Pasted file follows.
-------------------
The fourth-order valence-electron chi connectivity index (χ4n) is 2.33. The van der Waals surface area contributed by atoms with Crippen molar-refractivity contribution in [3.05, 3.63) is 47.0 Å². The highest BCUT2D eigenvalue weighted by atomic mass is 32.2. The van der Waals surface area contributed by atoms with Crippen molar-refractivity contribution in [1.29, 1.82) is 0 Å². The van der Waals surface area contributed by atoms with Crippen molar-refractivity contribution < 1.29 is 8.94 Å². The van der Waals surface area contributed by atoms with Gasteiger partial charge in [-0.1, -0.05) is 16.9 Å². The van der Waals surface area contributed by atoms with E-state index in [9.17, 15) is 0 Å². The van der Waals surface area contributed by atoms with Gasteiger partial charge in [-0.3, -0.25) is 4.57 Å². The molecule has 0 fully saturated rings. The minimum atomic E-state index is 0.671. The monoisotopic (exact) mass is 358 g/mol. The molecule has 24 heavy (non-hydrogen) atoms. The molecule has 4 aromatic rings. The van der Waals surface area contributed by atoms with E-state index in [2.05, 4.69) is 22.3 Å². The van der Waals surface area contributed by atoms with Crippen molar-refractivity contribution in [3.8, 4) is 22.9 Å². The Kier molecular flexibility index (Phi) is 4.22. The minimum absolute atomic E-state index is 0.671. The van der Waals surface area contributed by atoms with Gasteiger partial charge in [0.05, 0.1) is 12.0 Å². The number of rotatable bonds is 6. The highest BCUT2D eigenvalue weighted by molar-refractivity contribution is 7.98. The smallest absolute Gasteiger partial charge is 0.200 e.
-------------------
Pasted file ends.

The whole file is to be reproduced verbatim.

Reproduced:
The fourth-order valence-electron chi connectivity index (χ4n) is 2.33. The van der Waals surface area contributed by atoms with Crippen molar-refractivity contribution in [3.05, 3.63) is 47.0 Å². The highest BCUT2D eigenvalue weighted by atomic mass is 32.2. The van der Waals surface area contributed by atoms with Crippen molar-refractivity contribution in [1.29, 1.82) is 0 Å². The van der Waals surface area contributed by atoms with Crippen molar-refractivity contribution < 1.29 is 8.94 Å². The van der Waals surface area contributed by atoms with Gasteiger partial charge in [-0.1, -0.05) is 16.9 Å². The van der Waals surface area contributed by atoms with E-state index in [9.17, 15) is 0 Å². The van der Waals surface area contributed by atoms with Gasteiger partial charge in [-0.3, -0.25) is 4.57 Å². The molecule has 0 fully saturated rings. The minimum atomic E-state index is 0.671. The monoisotopic (exact) mass is 358 g/mol. The molecule has 24 heavy (non-hydrogen) atoms. The molecule has 4 aromatic rings. The van der Waals surface area contributed by atoms with E-state index in [2.05, 4.69) is 22.3 Å². The van der Waals surface area contributed by atoms with Crippen molar-refractivity contribution in [3.8, 4) is 22.9 Å². The Kier molecular flexibility index (Phi) is 4.22. The minimum absolute atomic E-state index is 0.671. The van der Waals surface area contributed by atoms with Gasteiger partial charge in [0.05, 0.1) is 12.0 Å². The number of rotatable bonds is 6. The highest BCUT2D eigenvalue weighted by molar-refractivity contribution is 7.98. The smallest absolute Gasteiger partial charge is 0.200 e.